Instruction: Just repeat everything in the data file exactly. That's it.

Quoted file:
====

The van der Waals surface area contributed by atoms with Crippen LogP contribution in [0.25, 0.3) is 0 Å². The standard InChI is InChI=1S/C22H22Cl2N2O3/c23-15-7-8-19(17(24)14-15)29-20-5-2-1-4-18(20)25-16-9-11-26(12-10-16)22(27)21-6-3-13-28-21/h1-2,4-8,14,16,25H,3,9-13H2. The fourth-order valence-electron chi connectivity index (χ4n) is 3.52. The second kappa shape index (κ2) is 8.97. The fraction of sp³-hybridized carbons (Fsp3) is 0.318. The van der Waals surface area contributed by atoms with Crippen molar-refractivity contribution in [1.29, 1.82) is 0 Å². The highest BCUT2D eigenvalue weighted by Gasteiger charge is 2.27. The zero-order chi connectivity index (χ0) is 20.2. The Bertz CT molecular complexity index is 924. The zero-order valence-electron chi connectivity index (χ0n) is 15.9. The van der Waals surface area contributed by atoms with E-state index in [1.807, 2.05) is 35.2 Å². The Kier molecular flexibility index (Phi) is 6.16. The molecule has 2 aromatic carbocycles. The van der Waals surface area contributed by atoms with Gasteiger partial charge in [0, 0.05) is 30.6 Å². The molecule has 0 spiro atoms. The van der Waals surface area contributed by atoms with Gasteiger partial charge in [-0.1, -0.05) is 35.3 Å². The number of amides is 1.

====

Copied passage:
The van der Waals surface area contributed by atoms with Crippen LogP contribution in [0.25, 0.3) is 0 Å². The standard InChI is InChI=1S/C22H22Cl2N2O3/c23-15-7-8-19(17(24)14-15)29-20-5-2-1-4-18(20)25-16-9-11-26(12-10-16)22(27)21-6-3-13-28-21/h1-2,4-8,14,16,25H,3,9-13H2. The fourth-order valence-electron chi connectivity index (χ4n) is 3.52. The second kappa shape index (κ2) is 8.97. The fraction of sp³-hybridized carbons (Fsp3) is 0.318. The van der Waals surface area contributed by atoms with Crippen molar-refractivity contribution in [1.29, 1.82) is 0 Å². The highest BCUT2D eigenvalue weighted by Gasteiger charge is 2.27. The zero-order chi connectivity index (χ0) is 20.2. The Bertz CT molecular complexity index is 924. The zero-order valence-electron chi connectivity index (χ0n) is 15.9. The van der Waals surface area contributed by atoms with E-state index in [1.807, 2.05) is 35.2 Å². The Kier molecular flexibility index (Phi) is 6.16. The molecule has 2 aromatic carbocycles. The van der Waals surface area contributed by atoms with Gasteiger partial charge in [0, 0.05) is 30.6 Å². The molecule has 0 spiro atoms. The van der Waals surface area contributed by atoms with Gasteiger partial charge in [-0.1, -0.05) is 35.3 Å². The number of amides is 1.